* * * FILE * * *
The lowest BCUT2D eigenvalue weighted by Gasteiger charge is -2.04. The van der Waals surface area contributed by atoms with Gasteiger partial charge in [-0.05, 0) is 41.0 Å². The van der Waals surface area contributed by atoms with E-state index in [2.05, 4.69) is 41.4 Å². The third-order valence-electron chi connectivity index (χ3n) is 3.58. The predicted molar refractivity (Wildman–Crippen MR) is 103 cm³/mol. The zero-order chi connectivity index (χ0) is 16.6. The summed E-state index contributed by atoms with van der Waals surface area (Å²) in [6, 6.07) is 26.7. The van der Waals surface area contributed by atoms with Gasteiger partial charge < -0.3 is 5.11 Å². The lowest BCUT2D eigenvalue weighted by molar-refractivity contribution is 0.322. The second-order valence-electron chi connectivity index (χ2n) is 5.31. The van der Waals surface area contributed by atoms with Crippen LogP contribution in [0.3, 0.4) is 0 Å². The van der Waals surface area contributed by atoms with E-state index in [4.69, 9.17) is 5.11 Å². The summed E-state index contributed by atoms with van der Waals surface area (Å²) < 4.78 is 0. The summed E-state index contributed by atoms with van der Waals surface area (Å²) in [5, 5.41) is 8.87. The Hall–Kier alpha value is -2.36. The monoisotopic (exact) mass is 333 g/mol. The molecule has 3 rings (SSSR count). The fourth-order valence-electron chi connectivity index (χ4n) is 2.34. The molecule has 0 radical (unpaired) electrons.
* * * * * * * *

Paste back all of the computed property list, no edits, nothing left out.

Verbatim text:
The lowest BCUT2D eigenvalue weighted by Gasteiger charge is -2.04. The van der Waals surface area contributed by atoms with Gasteiger partial charge in [-0.05, 0) is 41.0 Å². The van der Waals surface area contributed by atoms with E-state index in [2.05, 4.69) is 41.4 Å². The third-order valence-electron chi connectivity index (χ3n) is 3.58. The predicted molar refractivity (Wildman–Crippen MR) is 103 cm³/mol. The zero-order chi connectivity index (χ0) is 16.6. The summed E-state index contributed by atoms with van der Waals surface area (Å²) in [6, 6.07) is 26.7. The van der Waals surface area contributed by atoms with Gasteiger partial charge < -0.3 is 5.11 Å². The lowest BCUT2D eigenvalue weighted by molar-refractivity contribution is 0.322. The second-order valence-electron chi connectivity index (χ2n) is 5.31. The van der Waals surface area contributed by atoms with Crippen LogP contribution in [0.3, 0.4) is 0 Å². The van der Waals surface area contributed by atoms with E-state index in [4.69, 9.17) is 5.11 Å². The summed E-state index contributed by atoms with van der Waals surface area (Å²) < 4.78 is 0. The summed E-state index contributed by atoms with van der Waals surface area (Å²) in [5, 5.41) is 8.87. The Hall–Kier alpha value is -2.36. The monoisotopic (exact) mass is 333 g/mol. The molecule has 3 rings (SSSR count). The fourth-order valence-electron chi connectivity index (χ4n) is 2.34. The molecule has 0 radical (unpaired) electrons.